As he finished speaking to us, he stood up and shook my hand saying he hoped to run into me again in his travels. He shook D.W.’s hand next, complimenting him on his archery skills. When he turned to Lucien, he solemnly told him he hoped to work with him again. Dale pointedly ignored the druid as she stretched out her hand toward him. I guess he had not found her to be a “pleasure”.
It was then I decided to tell Lucien and D.W. my reason for coming to Thelamar. While it was partially due to wanting to see Lucien again (can you blame me?), there was more to it. I had been with other advenuring parties but that had not worked out. I did not give them details, nor did they ask. I was still looking for the right group for me. Since I liked D.W. and Lucien, I was hoping they would accept me as a member.
I guess I should not have been so worried. The two of them welcomed me to the group, saying they could use my help and would appreciate my company.
After a short while, a young man came into the tavern and looked around. His eyes narrowed on Valda and he walked up to her.
“Are you Valda?” he asked.
He rolled his eyes as her speech seemed to confirm something for him. “I need to speak with you a moment. Alone.”
“Ummm, okay” she answered, then followed him over to a quiet area of the tavern.
We watched him speaking to her. Valda opened and closed her mouth several times without speaking. Finally, she nodded and walked back over to us. She mumbled something about having to leave, then vacated the tavern.
As the stranger started back toward the door, I called him over to us. I smiled at him and asked what he was doing around here. A grin stretched across his face as he recognized me as well. With a smile, I introduced him to D.W. and Lucien.
“This is Kael Liadon. He is a druid. I have run into him in my travels. He runs messages for druidic sects in this region.”
Kael gladly shook hands with the males and accepted their offer to join him. Of course, we asked what was with Valda leaving. Kael hesitated a moment over whether it was considered confidential or not.
“Let’s just say, she hasn’t exactly been acting like a proper druid should and some of the higher ups want to discuss that with her” was all he would tell us. It was enough to get Lucien and D.W. laughing.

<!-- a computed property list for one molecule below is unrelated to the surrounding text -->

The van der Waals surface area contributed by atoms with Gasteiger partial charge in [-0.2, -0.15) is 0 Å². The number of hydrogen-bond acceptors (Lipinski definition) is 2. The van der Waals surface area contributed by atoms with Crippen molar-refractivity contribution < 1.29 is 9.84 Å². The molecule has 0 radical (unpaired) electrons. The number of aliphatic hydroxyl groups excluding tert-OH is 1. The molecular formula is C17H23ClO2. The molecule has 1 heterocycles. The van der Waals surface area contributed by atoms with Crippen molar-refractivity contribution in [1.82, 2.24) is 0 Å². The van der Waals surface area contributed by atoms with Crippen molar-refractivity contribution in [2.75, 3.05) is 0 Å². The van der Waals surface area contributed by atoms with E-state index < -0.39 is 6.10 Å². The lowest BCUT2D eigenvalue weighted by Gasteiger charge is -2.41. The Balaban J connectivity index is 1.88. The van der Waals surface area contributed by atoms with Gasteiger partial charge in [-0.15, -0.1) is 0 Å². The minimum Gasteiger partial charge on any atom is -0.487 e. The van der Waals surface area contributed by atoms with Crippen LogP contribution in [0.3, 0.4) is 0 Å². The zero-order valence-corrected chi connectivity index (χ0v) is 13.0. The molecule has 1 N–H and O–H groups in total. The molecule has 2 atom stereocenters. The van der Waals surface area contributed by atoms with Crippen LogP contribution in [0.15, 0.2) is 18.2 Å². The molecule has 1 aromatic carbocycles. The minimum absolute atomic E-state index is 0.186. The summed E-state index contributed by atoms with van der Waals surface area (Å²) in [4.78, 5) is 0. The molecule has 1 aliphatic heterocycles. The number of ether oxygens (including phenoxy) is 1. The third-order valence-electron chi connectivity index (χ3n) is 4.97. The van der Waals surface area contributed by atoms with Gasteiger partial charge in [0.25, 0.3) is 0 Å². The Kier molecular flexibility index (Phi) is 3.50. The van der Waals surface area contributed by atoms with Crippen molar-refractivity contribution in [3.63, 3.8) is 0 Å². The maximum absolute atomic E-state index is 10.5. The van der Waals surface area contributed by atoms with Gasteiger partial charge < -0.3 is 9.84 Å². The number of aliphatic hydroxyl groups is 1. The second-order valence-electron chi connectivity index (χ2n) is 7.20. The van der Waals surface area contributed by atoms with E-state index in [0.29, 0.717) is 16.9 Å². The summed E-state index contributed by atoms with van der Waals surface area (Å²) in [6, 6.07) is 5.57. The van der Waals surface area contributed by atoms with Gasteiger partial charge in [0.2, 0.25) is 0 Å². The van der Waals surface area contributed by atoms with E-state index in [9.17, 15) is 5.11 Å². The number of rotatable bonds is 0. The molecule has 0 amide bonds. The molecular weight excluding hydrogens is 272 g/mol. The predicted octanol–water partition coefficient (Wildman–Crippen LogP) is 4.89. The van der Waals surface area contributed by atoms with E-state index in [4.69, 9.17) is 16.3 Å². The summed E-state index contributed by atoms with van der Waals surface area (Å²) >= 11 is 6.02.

Kael told them he could not stay too long as he was interested in finding out what the hobgoblins he’d seen nearby were up to. D.W. got a crazed look on his face and he demanded that we go after them. As Lucien reminded D.W., they still had to go see the sage about the rook. Reluctantly, D.W. agreed. I needed to pick up some travel supplies and told them I would meet them back here. Lucien told Kael they would be gone five minutes, so he said he wait there for them.
As soon as the sage saw the halfling and rogue, he immediately poured two cups of his special tea for them. He insisted they drink of it and watched them intently as they did so. Lucien was unable to stomach it. He spat it on the sage’s table. D.W. swallowed his in one gulp without issue. He handed the rook to the sage who glanced at it, then tossed it over his shoulder.
His throat still burning from the tea, Lucien reminded the old man of his promise to tell them of the expedition once they completed his task. The sage gave him a look as if put out by the request, then pulled out his tome. He muttered a bit as he flipped through the pages until he found what he was looking for.
“Ah yes, now I remember” he spoke softly as he tapped the page. “Everyone was looking over in Mossglove for caverns, thinking it had to be hidden there. Or they were searching in the Farthenvale Woods for some ancient ruins that held a hidden portal” he said quietly, as if to himself. “I think it was elsewhere. I am almost certain it was the Quiotton Quarry that Salvus took his team to. Yes, it has to be.”
As if remembering something, the sage went back to shouting his words again. He insisted that completing that one small task did not mean they were prepared to take on the search for the expedition. Many had tried, never to return again. He shook his finger at them as he went on to tell of some of the gruesome endings adventuring parties had met.
By the time D.W. and Lucien had returned to the tavern, over an hour had passed. Kael raised an eyebrow at them as they entered the building. He was impatient to get going. I had just returned and caught the same look from the druid, which was amusing at best. As a group, we were finally ready to go.